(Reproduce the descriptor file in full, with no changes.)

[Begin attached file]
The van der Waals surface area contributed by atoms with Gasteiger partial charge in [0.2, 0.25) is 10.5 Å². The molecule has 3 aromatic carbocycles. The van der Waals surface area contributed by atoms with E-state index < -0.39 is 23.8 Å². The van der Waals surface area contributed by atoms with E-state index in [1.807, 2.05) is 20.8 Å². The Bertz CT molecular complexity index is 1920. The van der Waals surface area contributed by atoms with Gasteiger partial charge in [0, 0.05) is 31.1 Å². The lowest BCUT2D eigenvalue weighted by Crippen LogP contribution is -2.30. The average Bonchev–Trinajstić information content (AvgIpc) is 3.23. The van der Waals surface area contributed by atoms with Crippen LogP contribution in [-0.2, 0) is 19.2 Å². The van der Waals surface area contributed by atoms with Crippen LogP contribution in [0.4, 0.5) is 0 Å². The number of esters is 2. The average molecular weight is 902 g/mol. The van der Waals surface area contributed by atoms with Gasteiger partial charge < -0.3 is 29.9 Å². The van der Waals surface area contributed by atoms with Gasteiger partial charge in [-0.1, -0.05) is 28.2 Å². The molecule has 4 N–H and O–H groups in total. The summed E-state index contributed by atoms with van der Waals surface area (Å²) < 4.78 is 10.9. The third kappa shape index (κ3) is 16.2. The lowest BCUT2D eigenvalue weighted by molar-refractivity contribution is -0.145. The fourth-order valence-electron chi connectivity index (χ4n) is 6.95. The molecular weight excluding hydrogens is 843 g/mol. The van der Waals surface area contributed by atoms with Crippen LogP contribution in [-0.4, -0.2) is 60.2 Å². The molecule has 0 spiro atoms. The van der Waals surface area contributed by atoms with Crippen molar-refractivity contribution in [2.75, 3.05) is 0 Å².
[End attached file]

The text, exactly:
The van der Waals surface area contributed by atoms with Gasteiger partial charge in [0.2, 0.25) is 10.5 Å². The molecule has 3 aromatic carbocycles. The van der Waals surface area contributed by atoms with E-state index < -0.39 is 23.8 Å². The van der Waals surface area contributed by atoms with E-state index in [1.807, 2.05) is 20.8 Å². The Bertz CT molecular complexity index is 1920. The van der Waals surface area contributed by atoms with Gasteiger partial charge in [0, 0.05) is 31.1 Å². The lowest BCUT2D eigenvalue weighted by Crippen LogP contribution is -2.30. The average Bonchev–Trinajstić information content (AvgIpc) is 3.23. The van der Waals surface area contributed by atoms with Crippen LogP contribution in [-0.2, 0) is 19.2 Å². The van der Waals surface area contributed by atoms with Crippen LogP contribution in [0.4, 0.5) is 0 Å². The number of esters is 2. The average molecular weight is 902 g/mol. The van der Waals surface area contributed by atoms with Gasteiger partial charge < -0.3 is 29.9 Å². The van der Waals surface area contributed by atoms with Gasteiger partial charge in [-0.1, -0.05) is 28.2 Å². The molecule has 4 N–H and O–H groups in total. The summed E-state index contributed by atoms with van der Waals surface area (Å²) < 4.78 is 10.9. The third kappa shape index (κ3) is 16.2. The lowest BCUT2D eigenvalue weighted by molar-refractivity contribution is -0.145. The fourth-order valence-electron chi connectivity index (χ4n) is 6.95. The molecular weight excluding hydrogens is 843 g/mol. The van der Waals surface area contributed by atoms with Crippen LogP contribution in [-0.4, -0.2) is 60.2 Å². The molecule has 0 spiro atoms. The van der Waals surface area contributed by atoms with Crippen molar-refractivity contribution in [2.75, 3.05) is 0 Å².